I was really surprised when I read this in TheStar today. No, surprise is not the right word – it should be shell-shocked. Honestly, I do not know what our dearest PM did to have deserved such an award. He is not a technology pioneer, nor is he the chief executive of any technology. Granted, he is a chief executive of a country but our technology connectivity is back-water at best.
Prime Minister Datuk Seri Najib Tun Razak has been named by the International Telecommunication Union (ITU) as one of the three eminent personalities who have contributed to the ongoing digital revolution.
He joined chairman and chief executive officer of China Mobile Wang Jianzhou and Robert Kahn, one of the early pioneers of the Internet.
They were awarded the 2010 ITU World Telecommunication and Information Society Award in recognition of their dedication to promoting ICT (information and communications technology) as a means of providing a better life for humanity.
The article goes further to say that, “As part of the New Economic Model for Malaysia, he has placed a high priority on strengthening ICT infrastructure. His administration has supported the ITU in strengthening global cybersecurity through the Impact Centre in Cyberjaya.”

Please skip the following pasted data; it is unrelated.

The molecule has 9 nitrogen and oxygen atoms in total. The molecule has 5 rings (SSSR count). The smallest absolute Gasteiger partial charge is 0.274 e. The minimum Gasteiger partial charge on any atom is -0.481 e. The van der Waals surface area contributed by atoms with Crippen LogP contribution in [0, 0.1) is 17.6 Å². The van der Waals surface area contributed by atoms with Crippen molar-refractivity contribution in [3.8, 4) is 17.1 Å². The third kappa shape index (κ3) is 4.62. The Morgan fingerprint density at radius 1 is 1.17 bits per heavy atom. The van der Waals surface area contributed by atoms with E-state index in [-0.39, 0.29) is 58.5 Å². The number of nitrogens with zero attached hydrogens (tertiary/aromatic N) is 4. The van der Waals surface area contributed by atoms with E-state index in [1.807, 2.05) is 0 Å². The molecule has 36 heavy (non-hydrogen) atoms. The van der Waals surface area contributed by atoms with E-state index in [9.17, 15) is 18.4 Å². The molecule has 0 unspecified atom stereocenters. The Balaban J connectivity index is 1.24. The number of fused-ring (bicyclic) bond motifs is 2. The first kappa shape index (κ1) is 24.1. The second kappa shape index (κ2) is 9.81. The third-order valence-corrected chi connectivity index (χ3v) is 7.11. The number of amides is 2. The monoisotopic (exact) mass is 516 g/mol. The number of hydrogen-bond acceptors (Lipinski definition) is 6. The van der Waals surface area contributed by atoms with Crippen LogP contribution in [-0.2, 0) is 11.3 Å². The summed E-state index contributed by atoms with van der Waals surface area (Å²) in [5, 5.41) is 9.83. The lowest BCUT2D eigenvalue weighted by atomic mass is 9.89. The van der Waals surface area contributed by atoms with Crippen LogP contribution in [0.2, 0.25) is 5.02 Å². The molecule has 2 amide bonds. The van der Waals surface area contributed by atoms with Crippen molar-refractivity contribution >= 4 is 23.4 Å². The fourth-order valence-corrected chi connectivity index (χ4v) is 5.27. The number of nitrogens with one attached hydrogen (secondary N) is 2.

Okay, he got awarded for strengthening ICT infrastructure by setting up a global cyber-security centre. I still do not see how this is big enough to deserve such an award. There are lots of people who have contributed greatly to strengthening ICT infrastructure, greater than what our PM had done, from the guys at Bell Labs to the guys at Xerox Parc. In fact, I would put my money on the fact that our PM did not come up with this idea – it was probably proposed by some low-level functionary at one of our ministries or agencies.
However, one can argue that this is like another Obama – being awarded a Nobel Peace Prize based on expectations rather than achievement. Maybe the ITU feels that the priorities placed by our government on ICT in the NEM is expected to yield good results and strengthen global infrastructure, instead of waiting to see if it actually does do anything useful. Going by how things work in this country, I would hazard that it may not work as advertised.
I think that the ITU has made a mistake or at the very least, been pre-mature on the award. The NEM has not even been completely tabled. Maybe the ITU is hoping that by giving this award, they will force our PM to stick to the promises and not to shift our priorities over to agriculture like our previous PM did. Maybe it is a way to apply psychological pressure. Honestly, I think that they have been duped – they do not understand us enough.